Although certain citizens of the United States must abide by the laws, pay taxes, and serve in the armed forces, the rewards that go along with these duties and responsibilities are often not forthcoming. In other words, there is an inequlity between duties, responsibilities and privileges. Social injustice is a concept relating to the unfairness or injustice of a society in its divisions of rewards and responsibilities. It arises when the distribution of advntages and disadvantages are not equal. An example of this was the segregated South. Three of these examples from the past are segregated bussing, restaurant sit-ins, and voter registration.
Segregated bussing was a big part of social injustice in the South. Blacks were alowed to ride with the whites, but were made to sit in the back of the bus and surrender their seat if there were no other ones. A woman by the name of Rosa Parks refused to give up her seat and was taken to jail. News of this spread, and the Montgomery bus boycott was planned. The black community decided to walk, get cabs, or carpool instead of riding the cities buses. The Mayor struck back by raising cab fair, making carpooling illegal, and arresting the leaders of the boycott. The black community still did not ride the buses. This lasted for 381 days. Because it affected the cities economy, the local officials were forced to integrate the buses allowing blacks to sit wherever they chose. Each person had a responsibility to pay the fair when they boarded the bus, but only whites had the freedom to sit wherever they chose.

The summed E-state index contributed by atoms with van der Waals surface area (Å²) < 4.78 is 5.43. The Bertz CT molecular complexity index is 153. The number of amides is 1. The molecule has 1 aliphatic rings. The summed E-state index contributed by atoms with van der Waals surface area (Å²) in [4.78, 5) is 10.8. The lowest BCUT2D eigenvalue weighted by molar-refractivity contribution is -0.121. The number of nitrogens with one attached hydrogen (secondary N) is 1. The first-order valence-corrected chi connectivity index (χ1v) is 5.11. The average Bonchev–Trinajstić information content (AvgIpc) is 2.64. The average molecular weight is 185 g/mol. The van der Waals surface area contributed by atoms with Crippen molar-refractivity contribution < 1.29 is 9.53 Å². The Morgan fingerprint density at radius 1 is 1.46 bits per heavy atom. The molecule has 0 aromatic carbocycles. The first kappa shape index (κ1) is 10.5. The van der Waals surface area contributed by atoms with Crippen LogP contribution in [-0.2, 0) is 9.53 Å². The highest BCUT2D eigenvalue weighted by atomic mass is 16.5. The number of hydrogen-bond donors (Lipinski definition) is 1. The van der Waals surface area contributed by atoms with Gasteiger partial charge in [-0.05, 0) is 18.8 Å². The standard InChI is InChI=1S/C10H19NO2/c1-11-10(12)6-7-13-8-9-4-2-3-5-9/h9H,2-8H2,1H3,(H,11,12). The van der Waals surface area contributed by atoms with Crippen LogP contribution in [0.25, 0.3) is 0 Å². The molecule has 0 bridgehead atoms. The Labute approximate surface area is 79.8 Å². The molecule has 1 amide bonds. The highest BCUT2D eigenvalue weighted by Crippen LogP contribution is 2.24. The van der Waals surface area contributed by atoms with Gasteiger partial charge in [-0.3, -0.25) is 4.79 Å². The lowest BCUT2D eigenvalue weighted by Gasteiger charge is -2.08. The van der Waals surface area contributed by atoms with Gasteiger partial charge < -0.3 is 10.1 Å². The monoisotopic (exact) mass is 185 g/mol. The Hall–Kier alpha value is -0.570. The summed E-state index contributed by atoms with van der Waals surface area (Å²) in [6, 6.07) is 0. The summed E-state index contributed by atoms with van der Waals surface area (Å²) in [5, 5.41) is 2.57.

The fifteenth amendment of the constitution gave black people the right to vote, but in the segregated South, this priviledge was often denied. A way to keep blacks from voting was the "Grandfather Clause". It was passed by a number of southern states and stated that if your grandfather was a citizen and alowed to vote, you had the right to do so also. It excluded blacks...